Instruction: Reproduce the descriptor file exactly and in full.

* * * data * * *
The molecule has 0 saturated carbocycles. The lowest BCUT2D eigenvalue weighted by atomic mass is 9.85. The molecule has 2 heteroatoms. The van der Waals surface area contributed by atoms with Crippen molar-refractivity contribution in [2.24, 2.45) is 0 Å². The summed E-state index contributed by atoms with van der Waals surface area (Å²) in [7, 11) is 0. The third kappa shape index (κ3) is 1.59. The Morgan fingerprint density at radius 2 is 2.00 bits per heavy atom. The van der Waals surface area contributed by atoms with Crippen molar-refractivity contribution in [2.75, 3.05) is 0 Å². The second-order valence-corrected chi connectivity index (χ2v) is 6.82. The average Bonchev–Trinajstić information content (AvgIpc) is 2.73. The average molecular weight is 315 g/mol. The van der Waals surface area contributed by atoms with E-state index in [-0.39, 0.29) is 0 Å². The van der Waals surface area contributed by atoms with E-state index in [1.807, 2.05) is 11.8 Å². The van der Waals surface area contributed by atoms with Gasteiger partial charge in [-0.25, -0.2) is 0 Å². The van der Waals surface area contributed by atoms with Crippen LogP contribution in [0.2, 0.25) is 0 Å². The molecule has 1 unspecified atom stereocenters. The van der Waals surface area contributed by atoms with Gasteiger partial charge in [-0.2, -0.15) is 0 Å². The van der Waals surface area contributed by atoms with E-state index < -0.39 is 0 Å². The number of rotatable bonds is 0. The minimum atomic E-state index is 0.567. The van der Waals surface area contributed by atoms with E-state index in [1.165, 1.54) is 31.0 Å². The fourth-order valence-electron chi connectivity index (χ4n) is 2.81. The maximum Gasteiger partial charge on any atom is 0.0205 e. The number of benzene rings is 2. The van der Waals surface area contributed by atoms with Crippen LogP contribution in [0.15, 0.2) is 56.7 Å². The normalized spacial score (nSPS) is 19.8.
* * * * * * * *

The molecule has 0 saturated carbocycles. The lowest BCUT2D eigenvalue weighted by atomic mass is 9.85. The molecule has 2 heteroatoms. The van der Waals surface area contributed by atoms with Crippen molar-refractivity contribution in [2.24, 2.45) is 0 Å². The summed E-state index contributed by atoms with van der Waals surface area (Å²) in [7, 11) is 0. The third kappa shape index (κ3) is 1.59. The Morgan fingerprint density at radius 2 is 2.00 bits per heavy atom. The van der Waals surface area contributed by atoms with Crippen molar-refractivity contribution in [2.75, 3.05) is 0 Å². The second-order valence-corrected chi connectivity index (χ2v) is 6.82. The average Bonchev–Trinajstić information content (AvgIpc) is 2.73. The average molecular weight is 315 g/mol. The van der Waals surface area contributed by atoms with E-state index in [-0.39, 0.29) is 0 Å². The van der Waals surface area contributed by atoms with E-state index in [1.807, 2.05) is 11.8 Å². The van der Waals surface area contributed by atoms with Gasteiger partial charge in [-0.25, -0.2) is 0 Å². The van der Waals surface area contributed by atoms with Crippen LogP contribution in [0.2, 0.25) is 0 Å². The molecule has 1 unspecified atom stereocenters. The van der Waals surface area contributed by atoms with Gasteiger partial charge in [-0.2, -0.15) is 0 Å². The van der Waals surface area contributed by atoms with E-state index < -0.39 is 0 Å². The number of rotatable bonds is 0. The minimum atomic E-state index is 0.567. The van der Waals surface area contributed by atoms with E-state index in [1.165, 1.54) is 31.0 Å². The fourth-order valence-electron chi connectivity index (χ4n) is 2.81. The maximum Gasteiger partial charge on any atom is 0.0205 e. The number of benzene rings is 2. The van der Waals surface area contributed by atoms with Crippen LogP contribution in [0.15, 0.2) is 56.7 Å². The normalized spacial score (nSPS) is 19.8.